Court gives interdict to stop threats from Amushelelo

Michael Amushelelo

A High Court judge has issued an interim interdict to stop social activist Michael Amushelelo and a group of 26 Namib Mills employees from unlawfully blocking entrances to the company’s premises and threatening to shut down its operations.

The interim order was issued by judge Hannelie Prinsloo in the Windhoek High Court yesterday. The interdict is in effect until 3 May at this stage.

Namib Mills applied for the order after Amushelelo and a group of disgruntled workers blocked the entrance to one of the company’s premises in Windhoek three weeks ago.

Amushelelo has also been making accusations against Namib Mills on social media and has been threatening to close down the company, which he is accusing of unfair labour practices, the court was informed.

In terms of the court’s order, Amushelelo and the workers involved in the matter may not engage in any unlawful conduct at Namib Mills’ premises in Windhoek and at Otavi, Ondangwa, Katima Mulilo, Walvis Bay and Keetmanshoop.

They may not blockade the entrances to Namib Mills’ premises, may not threaten to shut down the company’s operations, and may not make threats against the company if Namib Mills does not comply with their demands, according to the order.

They have also been ordered not to come within 70 metres of Namib Mills’ premises.

The court further ordered the Namibian Police to take any necessary measures to give effect to the court’s order.

Prinsloo issued the interim interdict after Amushelelo told her in court yesterday that he and the other respondents being sued by Namib Mills want to get legal representation, or would need a few weeks to prepare their response to Namib Mills’ urgent application if they decide not to engage a lawyer to represent them.

In an affidavit filed at the court, Namib Mills industrial relations specialist Carina Zerbe said during March Amushelelo made statements on social media in which he has been accusing the company of trying to dismiss some of its employees, and warned Namib Mills “to be prepared for serious retaliation and consequences”.

Amushelelo made the statements in his capacity as general secretary of the National Union of Retail Industry Workers of Namibia, which is not an officially registered trade union and with which Namib Mills does not have a recognition agreement, Zerbe said.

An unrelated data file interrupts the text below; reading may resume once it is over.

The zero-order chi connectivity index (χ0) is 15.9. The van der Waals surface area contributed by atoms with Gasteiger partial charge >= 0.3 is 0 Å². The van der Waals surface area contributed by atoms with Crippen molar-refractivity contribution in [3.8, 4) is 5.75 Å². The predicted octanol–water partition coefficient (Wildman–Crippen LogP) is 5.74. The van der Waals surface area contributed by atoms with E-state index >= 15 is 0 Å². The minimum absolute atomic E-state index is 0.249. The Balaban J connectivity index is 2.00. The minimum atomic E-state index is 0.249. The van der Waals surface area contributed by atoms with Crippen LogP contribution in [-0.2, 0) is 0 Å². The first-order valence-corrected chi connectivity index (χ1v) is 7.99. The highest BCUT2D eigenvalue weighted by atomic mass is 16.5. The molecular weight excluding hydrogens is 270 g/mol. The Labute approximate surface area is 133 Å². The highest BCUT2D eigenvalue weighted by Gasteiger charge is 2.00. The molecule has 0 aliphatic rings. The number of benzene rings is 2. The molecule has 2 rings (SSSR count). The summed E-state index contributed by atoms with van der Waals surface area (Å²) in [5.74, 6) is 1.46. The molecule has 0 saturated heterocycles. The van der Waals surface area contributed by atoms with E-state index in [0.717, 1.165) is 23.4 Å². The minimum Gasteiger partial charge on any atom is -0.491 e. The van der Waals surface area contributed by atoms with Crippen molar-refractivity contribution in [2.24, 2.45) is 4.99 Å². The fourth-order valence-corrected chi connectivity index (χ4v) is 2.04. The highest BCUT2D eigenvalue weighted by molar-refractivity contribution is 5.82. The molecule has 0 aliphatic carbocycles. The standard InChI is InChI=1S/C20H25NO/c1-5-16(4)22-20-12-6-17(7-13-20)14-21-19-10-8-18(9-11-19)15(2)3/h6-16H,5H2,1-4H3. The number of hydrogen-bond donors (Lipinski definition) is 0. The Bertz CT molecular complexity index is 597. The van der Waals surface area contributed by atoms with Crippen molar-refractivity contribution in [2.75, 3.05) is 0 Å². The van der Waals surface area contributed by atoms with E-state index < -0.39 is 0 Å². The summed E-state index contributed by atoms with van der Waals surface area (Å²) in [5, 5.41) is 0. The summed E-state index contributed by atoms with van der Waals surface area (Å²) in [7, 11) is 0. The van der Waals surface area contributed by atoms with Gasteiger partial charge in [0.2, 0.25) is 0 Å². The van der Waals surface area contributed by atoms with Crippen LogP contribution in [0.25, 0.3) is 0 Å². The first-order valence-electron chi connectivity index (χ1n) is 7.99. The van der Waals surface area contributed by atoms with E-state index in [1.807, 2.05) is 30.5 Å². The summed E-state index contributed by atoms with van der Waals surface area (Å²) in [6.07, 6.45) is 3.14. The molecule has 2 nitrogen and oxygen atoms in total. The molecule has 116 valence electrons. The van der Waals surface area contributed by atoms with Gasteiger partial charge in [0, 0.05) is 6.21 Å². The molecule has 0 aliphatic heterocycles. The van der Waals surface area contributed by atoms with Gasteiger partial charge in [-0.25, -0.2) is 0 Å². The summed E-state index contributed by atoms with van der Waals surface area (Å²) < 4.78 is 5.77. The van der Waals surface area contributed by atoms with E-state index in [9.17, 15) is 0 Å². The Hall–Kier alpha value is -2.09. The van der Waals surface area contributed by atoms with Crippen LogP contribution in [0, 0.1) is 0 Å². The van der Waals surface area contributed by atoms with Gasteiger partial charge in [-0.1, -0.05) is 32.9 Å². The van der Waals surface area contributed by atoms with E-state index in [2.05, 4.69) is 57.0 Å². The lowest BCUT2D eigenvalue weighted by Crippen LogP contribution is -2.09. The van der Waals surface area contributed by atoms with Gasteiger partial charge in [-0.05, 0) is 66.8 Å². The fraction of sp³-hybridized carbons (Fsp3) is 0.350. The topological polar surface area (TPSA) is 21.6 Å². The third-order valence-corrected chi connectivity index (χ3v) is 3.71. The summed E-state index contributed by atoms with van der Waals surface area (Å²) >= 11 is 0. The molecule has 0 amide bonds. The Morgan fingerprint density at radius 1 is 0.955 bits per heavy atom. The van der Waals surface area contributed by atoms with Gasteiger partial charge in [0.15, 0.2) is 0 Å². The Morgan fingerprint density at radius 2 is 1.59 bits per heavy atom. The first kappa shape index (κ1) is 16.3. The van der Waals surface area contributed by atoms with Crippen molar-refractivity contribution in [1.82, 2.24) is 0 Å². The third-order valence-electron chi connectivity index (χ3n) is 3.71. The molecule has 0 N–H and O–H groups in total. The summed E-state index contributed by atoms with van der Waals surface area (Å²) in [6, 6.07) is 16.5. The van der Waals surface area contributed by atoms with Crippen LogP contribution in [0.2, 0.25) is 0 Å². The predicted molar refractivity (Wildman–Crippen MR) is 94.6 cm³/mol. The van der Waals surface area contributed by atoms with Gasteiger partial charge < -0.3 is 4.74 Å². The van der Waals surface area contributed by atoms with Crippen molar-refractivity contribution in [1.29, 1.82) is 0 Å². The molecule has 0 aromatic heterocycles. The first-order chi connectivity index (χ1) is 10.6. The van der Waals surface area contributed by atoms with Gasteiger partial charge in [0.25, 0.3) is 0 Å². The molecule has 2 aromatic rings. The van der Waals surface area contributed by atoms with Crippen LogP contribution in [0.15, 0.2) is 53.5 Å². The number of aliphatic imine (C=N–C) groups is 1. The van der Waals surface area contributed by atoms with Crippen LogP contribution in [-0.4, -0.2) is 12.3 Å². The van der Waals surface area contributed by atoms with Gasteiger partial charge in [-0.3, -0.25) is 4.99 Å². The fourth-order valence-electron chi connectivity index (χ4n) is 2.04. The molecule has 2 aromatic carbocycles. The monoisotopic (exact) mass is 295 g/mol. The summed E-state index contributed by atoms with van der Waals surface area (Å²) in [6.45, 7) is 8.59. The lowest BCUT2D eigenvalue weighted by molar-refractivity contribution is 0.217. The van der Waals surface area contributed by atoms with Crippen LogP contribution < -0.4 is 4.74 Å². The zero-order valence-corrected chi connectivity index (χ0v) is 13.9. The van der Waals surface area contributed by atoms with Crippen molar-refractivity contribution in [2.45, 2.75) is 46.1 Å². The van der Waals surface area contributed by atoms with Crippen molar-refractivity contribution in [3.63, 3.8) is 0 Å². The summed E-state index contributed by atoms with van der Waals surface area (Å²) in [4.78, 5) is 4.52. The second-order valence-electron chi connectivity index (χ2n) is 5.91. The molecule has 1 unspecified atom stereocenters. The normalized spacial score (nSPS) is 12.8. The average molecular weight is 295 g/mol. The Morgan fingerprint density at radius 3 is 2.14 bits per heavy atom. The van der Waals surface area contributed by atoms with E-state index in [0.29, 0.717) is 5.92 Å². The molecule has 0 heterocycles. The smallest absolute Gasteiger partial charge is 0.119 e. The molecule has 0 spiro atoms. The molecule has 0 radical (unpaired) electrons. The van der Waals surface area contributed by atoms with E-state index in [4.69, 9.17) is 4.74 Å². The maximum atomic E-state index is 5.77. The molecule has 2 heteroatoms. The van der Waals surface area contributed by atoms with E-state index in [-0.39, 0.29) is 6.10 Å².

In her affidavit she also said there are 13 employees of the company who are facing disciplinary charges in connection with allegations of theft.

Amushelelo said in one social media message: “They must be prepared for a complete and total disruption of all their business activities, we will not allow our people to be exploited.”

In another social media message he also said: “This company must be on High Alert because I am certainly going to Shut them Down.” (sic)

In a further message placed on social media in March, Amushelelo threatened: “They should double the amount of Security guards, because No Army, Police or Court is going to Stop me from Shutting Down his Company.” (sic)

Zerbe informed the court that Amushelelo, six Namib Mills employees and 20 employees of a labour hire company contracted to do work for Namib Mills blocked the entrance to a depot of the company in Windhoek on 11 March, preventing the making of deliveries from the depot for about three hours.

She added that their actions that day were a show of force and a message to the company that it should not take Amushelelo’s threat to cause a nationwide disruption of Namib Mills’ operations lightly.

According to its own calculations, the company will suffer damages of more than N$3,7 million a day if a full-blown shutdown of its operations happened, Zerbe said as well.

Amushelelo again adopted a belligerent tone during court proceedings before Prinsloo yesterday.

“I’m going to ensure that companies such as this cannot exist or are unable to operate profitably,” he remarked at one point, adding that this was because of “racist conduct” by the company.

After Prinsloo cautioned him that his remarks might not do his own case any good, Amushelelo also said: “Right now, war has been declared.”

Namib Mills was represented by legal counsel Natasha Bassingthwaighte, instructed by Jaco Boltman, during the hearing in court.

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